Traditional owners fighting the Carmichael megamine are on the front foot this week, challenging in court the native title process which allowed the Qld Government to issue a mining lease without their consent, and meeting with Federal MPs to present arguments why the Government’s amendments to the Native Title Act threaten the rights of Traditional Owners and fail to deal with the real issues arising from the recent McGlade decision.
Senior spokesperson for the Wangan and Jagalingou (W&J) Traditional Owners Council, Mr Adrian Burragubba, says, “The W&J Family Council have voted three times since 2012 to reject Adani’s sham deal, while the National Native Title Tribunal gave the green light to the Qld Government to issue Adani with a mining lease, after the mining company applied to have our decision overridden. This is the crux of our appeal before the full bench of the Federal Court on Monday”.
Spokespeople for W&J, Mr Burragubba and Ms Murrawah Johnson, will also visit Canberra this week to meet with key Federal MPs about the Government’s Native Title Act Amendment Bill and explain the failures of the native title process. Labor and The Greens voted against rushing the Bill through the House of Representatives last week. The Bill is now being scrutinised by a Senate committee which is due to report on 17 March 2017.
“The Federal government rammed amendments through, without any evidence of a real problem. The changes follow pressure by the Queensland mining lobby, supported by the Queensland government, because Adani saw that its dodgy deal was threatened,” Mr Burragubba said.
“Adani has ridden roughshod over our rights, lied about job creation and lied about the mine’s economic benefits – all for an insulting compensation package for the destruction of our lands and heritage.
“The company engineered sham meetings and bussed in large numbers of people, including people who aren’t part of our claim group, and who had no authority to make decisions about our country, to give a veneer of consent for their destructive mine.
“In Canberra we will meet with MPs to demonstrate how the Native Title Act allows underhand and dishonest tactics from Adani and other mining corporations. Brandis’ amendments will ensure miners and other rich developers have even better tools to divide and conquer.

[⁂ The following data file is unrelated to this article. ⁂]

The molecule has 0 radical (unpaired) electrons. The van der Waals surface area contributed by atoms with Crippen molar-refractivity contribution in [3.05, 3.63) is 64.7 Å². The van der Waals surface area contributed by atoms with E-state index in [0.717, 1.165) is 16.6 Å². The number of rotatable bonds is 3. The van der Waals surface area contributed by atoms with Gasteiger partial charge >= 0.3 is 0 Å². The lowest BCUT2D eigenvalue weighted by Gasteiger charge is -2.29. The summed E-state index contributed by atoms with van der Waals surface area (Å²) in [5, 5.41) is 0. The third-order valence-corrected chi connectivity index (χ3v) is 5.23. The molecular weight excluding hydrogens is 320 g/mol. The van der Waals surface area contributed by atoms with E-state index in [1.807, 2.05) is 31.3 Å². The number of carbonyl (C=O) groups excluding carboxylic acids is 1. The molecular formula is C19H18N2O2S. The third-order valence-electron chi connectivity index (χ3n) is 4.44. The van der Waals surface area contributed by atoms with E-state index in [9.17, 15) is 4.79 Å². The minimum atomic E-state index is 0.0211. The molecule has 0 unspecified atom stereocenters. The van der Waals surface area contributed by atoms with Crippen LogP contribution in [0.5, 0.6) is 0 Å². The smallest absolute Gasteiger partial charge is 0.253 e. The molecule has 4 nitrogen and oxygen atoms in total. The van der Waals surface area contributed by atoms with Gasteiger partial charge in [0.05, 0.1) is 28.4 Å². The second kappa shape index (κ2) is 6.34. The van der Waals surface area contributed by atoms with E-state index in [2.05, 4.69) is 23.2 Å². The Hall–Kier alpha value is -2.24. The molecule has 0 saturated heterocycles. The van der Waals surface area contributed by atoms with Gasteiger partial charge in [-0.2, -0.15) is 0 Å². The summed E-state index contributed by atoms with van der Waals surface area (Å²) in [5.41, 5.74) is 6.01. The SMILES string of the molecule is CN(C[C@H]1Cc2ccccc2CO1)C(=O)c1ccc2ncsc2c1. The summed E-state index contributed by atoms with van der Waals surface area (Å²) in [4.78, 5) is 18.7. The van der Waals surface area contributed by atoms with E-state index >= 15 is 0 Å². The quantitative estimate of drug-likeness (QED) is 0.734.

“It is clear from my discussions with other Traditional Owners that many share our concerns.
“The native title regime fails to support Traditional Owners’ rights to self-determination and undermines the integrity of our decision making. Amendments in 1998 failed to honour the spirit of the Mabo and Wik decisions, and further eroded our land rights. The current system allows companies like Adani to use dirty tactics to divide and manipulate our people.
“The Senate must take care with any changes to the Native Title Act and not be railroaded by the Government and their industry backers into amendments that will create more uncertainty and injustice.
“These native title amendments won’t save Adani’s fake ILUA. Irrespective of changes that may arise from the McGlade decision, we are taking legal action to overturn this scam,” Mr Burragubba said.
About the Federal court hearing – Monday 27 February 2017
The appeal to the full bench of the Federal Court of Australia challenges a decision of Justice Reeves in relation the National Native Title Tribunal’s decision to allow the Queensland government’s issuing of mining leases for Adani’s Carmichael coal mine, handed down on 19th August 2016. The appeal is being run by Sydney Senior Counsel Craig James Leggatt SC and Barrister David Yarrow. The appeal proceeds alongside a challenge brought by Mr Burragubba and other W&J Traditional Owners in the Qld Supreme Court against the mining leases that have been issued by Queensland Minister for Mines, the Hon Dr Andrew Lynham and the Queensland government.
About W&J’s objection to Adani’s proposed Indigenous Land Use Agreement (ILUA)
A legal action is proceeding to the Federal Court to prevent the registration by the NNTT of Adani’s supposed ILUA. In the case of the purported Adani ILUA, the claim group at an authorisation meeting held in March 2016 expressed the view that the majority of applicants should not execute the ILUA and removed those applicants who were in favour of doing so. The claim group had twice before rejected an ILUA with Adani.
The Adani meeting in April 2016 was not an authorisation meeting of the Wangan and Jagalingou people. It was a meeting organised and paid for by Adani at a cost estimated to be in excess of half a million dollars to get its ILUA approved. At that meeting, Adani paid for Aboriginal people to attend who had never identified as Wangan and Jagalingou people before, and had never claimed native title on Wangan and Jagalingou traditional country where Adani’s proposed mine would be located.
For more information, and to arrange an interview with Mr Burragubba and lawyer for Mr Burragubba in the Federal Court action, Mr Benedict Coyne, Anderson Fredericks Turner and lawyer in the ILUA matter, Colin Hardie, Just Us Lawyers: Anthony Esposito, W&J council advisor, 0418 152 743.
W&J website: http://wanganjagalingou.com.au/